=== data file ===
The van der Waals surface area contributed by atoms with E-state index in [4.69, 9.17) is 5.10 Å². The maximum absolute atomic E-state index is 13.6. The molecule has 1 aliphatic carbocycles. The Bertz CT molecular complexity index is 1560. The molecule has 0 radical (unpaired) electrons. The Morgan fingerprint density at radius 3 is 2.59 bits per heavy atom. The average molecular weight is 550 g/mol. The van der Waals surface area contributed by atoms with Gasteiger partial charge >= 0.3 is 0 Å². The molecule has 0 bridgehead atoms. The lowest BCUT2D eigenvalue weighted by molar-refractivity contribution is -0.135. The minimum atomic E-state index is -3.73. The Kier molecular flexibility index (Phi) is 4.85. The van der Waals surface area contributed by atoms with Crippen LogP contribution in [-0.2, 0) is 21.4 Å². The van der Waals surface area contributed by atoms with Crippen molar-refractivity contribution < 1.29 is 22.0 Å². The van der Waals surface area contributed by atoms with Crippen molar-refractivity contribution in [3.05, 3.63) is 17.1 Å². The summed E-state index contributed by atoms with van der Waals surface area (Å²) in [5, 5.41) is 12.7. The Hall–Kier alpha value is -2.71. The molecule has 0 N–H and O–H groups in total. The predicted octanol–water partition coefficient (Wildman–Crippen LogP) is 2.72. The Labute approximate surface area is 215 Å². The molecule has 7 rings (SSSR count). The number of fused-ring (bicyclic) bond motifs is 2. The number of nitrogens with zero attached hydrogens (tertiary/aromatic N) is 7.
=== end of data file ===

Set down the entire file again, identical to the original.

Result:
The van der Waals surface area contributed by atoms with E-state index in [4.69, 9.17) is 5.10 Å². The maximum absolute atomic E-state index is 13.6. The molecule has 1 aliphatic carbocycles. The Bertz CT molecular complexity index is 1560. The molecule has 0 radical (unpaired) electrons. The Morgan fingerprint density at radius 3 is 2.59 bits per heavy atom. The average molecular weight is 550 g/mol. The van der Waals surface area contributed by atoms with Gasteiger partial charge >= 0.3 is 0 Å². The molecule has 0 bridgehead atoms. The lowest BCUT2D eigenvalue weighted by molar-refractivity contribution is -0.135. The minimum atomic E-state index is -3.73. The Kier molecular flexibility index (Phi) is 4.85. The van der Waals surface area contributed by atoms with Crippen LogP contribution in [-0.2, 0) is 21.4 Å². The van der Waals surface area contributed by atoms with Crippen molar-refractivity contribution < 1.29 is 22.0 Å². The van der Waals surface area contributed by atoms with Crippen molar-refractivity contribution in [3.05, 3.63) is 17.1 Å². The summed E-state index contributed by atoms with van der Waals surface area (Å²) in [5, 5.41) is 12.7. The Hall–Kier alpha value is -2.71. The molecule has 0 N–H and O–H groups in total. The predicted octanol–water partition coefficient (Wildman–Crippen LogP) is 2.72. The Labute approximate surface area is 215 Å². The molecule has 7 rings (SSSR count). The number of fused-ring (bicyclic) bond motifs is 2. The number of nitrogens with zero attached hydrogens (tertiary/aromatic N) is 7.